On the 24th April 1965, the demonstrations, which had no central organising committee, were held around Yerevan in Lenin Square and outside the Komitas Pantheon. Dr Saparov described how the Communist Party attempted to channel the demonstration away from Lenin Square, as such a demonstration of nationalist feeling was a very un-Soviet expression against the ruling ideology. Such a show of nationalist fervour in Lenin square, an area propagating the official Soviet ideology of brotherhood amongst the members of the Union, demonstrated an interesting dichotomy. In Opera Square, the public believing that the commemoration belonged to all and not just a select few, broke into a private commemoration service being held in the Opera itself, shouting nationalist slogans, which prompted the Soviets to respond. The Armenian public perceived the Soviet Union’s 1965 commemorations as sub-par (where the central authorities did not condemn what had happened), and this catalysed the sentiments of the Armenian population, galvanising them to demonstrate in more eagerness. As a result of the poor handling of the demonstrations, the head of the Armenian Communist Party was fired.
In 1967, the Armenian authorities built the requested memorial obelisk, and it became a rallying point for demonstrations that would take place every year from then on. The location was purposely chosen to be far away from any Soviet icons, such as Lenin Square, to avoid a repeat of the display of nationalism in distinctly Soviet areas in 1965. By 1967, the local authorities had developed an entirely different script to commemorate the anniversary; to show that they were successfully managing the Armenian population and their sentiments, the local authorities had to ensure that they would not lose their grip on power to some grass roots movements. For their part, the Soviet authorities, in order to deflect the angst of the Armenian population, decided to allow the commemorations to go ahead, ensuring that their demands and discontent was aimed at Turkey rather than Moscow.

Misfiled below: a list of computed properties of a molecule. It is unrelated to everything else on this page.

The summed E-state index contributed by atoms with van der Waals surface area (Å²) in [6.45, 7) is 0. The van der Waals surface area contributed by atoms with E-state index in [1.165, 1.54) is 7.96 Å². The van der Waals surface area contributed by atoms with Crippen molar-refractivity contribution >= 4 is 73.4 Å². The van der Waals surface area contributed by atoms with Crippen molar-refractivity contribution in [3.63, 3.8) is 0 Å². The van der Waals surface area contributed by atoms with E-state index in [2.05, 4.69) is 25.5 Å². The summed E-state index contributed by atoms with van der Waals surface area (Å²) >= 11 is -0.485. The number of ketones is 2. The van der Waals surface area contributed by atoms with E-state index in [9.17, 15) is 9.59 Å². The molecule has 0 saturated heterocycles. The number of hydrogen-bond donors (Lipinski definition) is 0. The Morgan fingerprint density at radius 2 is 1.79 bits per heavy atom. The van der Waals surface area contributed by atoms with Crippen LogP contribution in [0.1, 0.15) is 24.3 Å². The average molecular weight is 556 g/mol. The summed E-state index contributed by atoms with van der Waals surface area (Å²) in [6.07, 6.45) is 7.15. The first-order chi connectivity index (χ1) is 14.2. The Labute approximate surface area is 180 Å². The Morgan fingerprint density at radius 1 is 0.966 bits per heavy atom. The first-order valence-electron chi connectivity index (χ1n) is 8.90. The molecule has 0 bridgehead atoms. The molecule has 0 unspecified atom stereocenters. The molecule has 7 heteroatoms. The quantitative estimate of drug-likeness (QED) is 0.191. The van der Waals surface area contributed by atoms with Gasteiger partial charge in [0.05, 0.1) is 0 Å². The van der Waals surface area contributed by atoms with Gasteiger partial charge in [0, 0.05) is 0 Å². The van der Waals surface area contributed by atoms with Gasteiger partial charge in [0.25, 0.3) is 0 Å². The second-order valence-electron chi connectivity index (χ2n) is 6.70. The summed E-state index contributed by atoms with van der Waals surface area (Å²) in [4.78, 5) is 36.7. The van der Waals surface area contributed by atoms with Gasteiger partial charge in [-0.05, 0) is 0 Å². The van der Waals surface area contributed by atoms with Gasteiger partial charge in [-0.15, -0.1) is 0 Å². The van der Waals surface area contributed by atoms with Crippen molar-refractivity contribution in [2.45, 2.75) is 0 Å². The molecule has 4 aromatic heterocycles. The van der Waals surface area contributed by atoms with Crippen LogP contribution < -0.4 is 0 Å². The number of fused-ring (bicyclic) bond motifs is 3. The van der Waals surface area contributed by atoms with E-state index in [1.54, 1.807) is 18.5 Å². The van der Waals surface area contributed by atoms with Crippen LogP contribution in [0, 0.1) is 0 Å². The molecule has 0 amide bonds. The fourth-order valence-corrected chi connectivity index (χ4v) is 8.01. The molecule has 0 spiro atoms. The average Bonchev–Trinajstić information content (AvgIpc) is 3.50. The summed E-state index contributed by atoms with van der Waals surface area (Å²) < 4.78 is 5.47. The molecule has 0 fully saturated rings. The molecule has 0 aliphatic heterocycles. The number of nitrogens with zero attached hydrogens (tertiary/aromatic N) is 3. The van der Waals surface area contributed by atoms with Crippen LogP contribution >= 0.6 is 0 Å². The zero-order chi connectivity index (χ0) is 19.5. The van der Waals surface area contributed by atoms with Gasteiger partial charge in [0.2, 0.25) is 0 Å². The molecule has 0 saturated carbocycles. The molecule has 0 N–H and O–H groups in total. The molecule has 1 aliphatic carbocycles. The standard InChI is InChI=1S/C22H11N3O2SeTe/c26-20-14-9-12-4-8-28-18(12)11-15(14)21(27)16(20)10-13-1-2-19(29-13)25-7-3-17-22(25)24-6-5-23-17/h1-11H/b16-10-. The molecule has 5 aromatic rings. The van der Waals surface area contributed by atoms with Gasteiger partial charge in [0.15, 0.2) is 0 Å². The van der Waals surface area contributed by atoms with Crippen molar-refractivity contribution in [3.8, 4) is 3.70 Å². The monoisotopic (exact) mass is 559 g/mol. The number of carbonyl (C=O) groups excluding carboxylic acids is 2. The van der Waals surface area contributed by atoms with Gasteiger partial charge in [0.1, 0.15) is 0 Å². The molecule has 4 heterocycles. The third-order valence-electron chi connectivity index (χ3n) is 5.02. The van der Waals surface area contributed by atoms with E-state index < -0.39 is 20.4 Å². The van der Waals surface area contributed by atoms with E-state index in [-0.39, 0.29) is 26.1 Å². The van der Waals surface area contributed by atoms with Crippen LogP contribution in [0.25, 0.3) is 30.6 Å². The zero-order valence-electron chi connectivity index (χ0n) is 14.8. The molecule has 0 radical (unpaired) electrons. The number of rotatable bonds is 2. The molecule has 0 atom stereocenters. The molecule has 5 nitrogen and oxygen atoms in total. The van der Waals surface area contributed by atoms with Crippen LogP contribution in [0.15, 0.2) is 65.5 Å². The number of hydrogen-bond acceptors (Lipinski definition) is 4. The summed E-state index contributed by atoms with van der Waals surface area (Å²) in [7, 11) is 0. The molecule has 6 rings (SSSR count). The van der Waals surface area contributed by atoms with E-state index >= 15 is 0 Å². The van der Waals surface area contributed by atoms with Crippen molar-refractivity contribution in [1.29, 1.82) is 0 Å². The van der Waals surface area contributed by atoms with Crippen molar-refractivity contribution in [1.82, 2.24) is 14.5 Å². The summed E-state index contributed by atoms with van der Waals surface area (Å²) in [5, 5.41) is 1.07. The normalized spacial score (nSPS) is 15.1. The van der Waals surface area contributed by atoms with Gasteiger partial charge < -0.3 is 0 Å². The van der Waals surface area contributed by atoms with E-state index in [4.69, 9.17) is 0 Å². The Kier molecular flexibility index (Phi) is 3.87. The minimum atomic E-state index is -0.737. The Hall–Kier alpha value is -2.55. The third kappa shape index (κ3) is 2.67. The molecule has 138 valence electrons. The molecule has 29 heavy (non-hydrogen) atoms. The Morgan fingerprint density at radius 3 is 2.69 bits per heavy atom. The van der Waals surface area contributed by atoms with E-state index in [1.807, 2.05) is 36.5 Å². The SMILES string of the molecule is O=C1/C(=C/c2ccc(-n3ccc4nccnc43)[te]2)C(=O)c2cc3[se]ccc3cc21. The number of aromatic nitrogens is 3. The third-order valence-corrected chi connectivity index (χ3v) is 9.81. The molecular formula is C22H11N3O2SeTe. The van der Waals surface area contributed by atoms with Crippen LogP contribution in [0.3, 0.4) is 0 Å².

Rather than being seen as a directly instigated move on behalf of the USSR, Dr Saparov argued that the demonstrations and the subsequent commemorations in Yerevan were the result of a dynamic relation of reactions. In the short run, Dr Saparov argued that Moscow came out successful, by keeping the Armenian population happy and directing their negative emotions towards Ankara. But in the long-term perspective, such action allowed the Armenian population to mobilise around the recognition of the Genocide and territorial land claims. Thus, Dr Saparov concluded, the permitted demonstrations had stronger repercussions than Moscow would have wanted.